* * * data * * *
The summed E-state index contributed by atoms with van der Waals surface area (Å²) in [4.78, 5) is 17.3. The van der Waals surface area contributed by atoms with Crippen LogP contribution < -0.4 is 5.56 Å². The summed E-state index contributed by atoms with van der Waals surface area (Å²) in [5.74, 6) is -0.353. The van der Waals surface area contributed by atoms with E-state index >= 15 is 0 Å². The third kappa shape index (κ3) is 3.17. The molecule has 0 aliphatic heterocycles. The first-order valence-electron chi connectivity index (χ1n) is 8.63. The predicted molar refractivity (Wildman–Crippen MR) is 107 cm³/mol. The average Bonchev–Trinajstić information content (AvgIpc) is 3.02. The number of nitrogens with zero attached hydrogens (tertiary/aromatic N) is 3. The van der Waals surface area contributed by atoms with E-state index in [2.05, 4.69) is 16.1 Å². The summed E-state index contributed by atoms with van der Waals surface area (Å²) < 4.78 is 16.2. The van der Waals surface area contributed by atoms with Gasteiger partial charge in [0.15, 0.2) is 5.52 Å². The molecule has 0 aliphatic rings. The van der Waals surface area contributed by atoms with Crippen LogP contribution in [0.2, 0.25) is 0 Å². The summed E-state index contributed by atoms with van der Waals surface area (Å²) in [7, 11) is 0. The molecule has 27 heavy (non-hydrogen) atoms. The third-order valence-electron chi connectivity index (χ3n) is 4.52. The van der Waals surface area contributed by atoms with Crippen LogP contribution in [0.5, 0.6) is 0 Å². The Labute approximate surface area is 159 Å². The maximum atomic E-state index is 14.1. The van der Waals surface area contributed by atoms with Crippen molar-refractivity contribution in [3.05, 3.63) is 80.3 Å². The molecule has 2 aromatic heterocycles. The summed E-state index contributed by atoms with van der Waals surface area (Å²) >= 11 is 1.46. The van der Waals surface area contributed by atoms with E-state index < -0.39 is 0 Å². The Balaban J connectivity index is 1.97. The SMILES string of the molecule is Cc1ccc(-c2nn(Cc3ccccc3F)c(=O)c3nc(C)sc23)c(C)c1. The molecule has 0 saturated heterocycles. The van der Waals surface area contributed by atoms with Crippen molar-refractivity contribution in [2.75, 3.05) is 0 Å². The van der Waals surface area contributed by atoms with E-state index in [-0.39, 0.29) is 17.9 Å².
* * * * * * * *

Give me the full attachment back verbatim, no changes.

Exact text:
The summed E-state index contributed by atoms with van der Waals surface area (Å²) in [4.78, 5) is 17.3. The van der Waals surface area contributed by atoms with Crippen LogP contribution < -0.4 is 5.56 Å². The summed E-state index contributed by atoms with van der Waals surface area (Å²) in [5.74, 6) is -0.353. The van der Waals surface area contributed by atoms with E-state index >= 15 is 0 Å². The third kappa shape index (κ3) is 3.17. The molecule has 0 aliphatic heterocycles. The first-order valence-electron chi connectivity index (χ1n) is 8.63. The predicted molar refractivity (Wildman–Crippen MR) is 107 cm³/mol. The average Bonchev–Trinajstić information content (AvgIpc) is 3.02. The number of nitrogens with zero attached hydrogens (tertiary/aromatic N) is 3. The van der Waals surface area contributed by atoms with E-state index in [2.05, 4.69) is 16.1 Å². The summed E-state index contributed by atoms with van der Waals surface area (Å²) < 4.78 is 16.2. The van der Waals surface area contributed by atoms with Gasteiger partial charge in [0.15, 0.2) is 5.52 Å². The molecule has 0 aliphatic rings. The van der Waals surface area contributed by atoms with Crippen LogP contribution in [0.2, 0.25) is 0 Å². The summed E-state index contributed by atoms with van der Waals surface area (Å²) in [7, 11) is 0. The molecule has 27 heavy (non-hydrogen) atoms. The third-order valence-electron chi connectivity index (χ3n) is 4.52. The van der Waals surface area contributed by atoms with Crippen LogP contribution in [0.5, 0.6) is 0 Å². The Labute approximate surface area is 159 Å². The maximum atomic E-state index is 14.1. The van der Waals surface area contributed by atoms with Crippen molar-refractivity contribution in [3.05, 3.63) is 80.3 Å². The molecule has 2 aromatic heterocycles. The summed E-state index contributed by atoms with van der Waals surface area (Å²) >= 11 is 1.46. The van der Waals surface area contributed by atoms with E-state index < -0.39 is 0 Å². The Balaban J connectivity index is 1.97. The SMILES string of the molecule is Cc1ccc(-c2nn(Cc3ccccc3F)c(=O)c3nc(C)sc23)c(C)c1. The molecule has 0 saturated heterocycles. The van der Waals surface area contributed by atoms with Crippen molar-refractivity contribution in [2.75, 3.05) is 0 Å². The van der Waals surface area contributed by atoms with E-state index in [-0.39, 0.29) is 17.9 Å².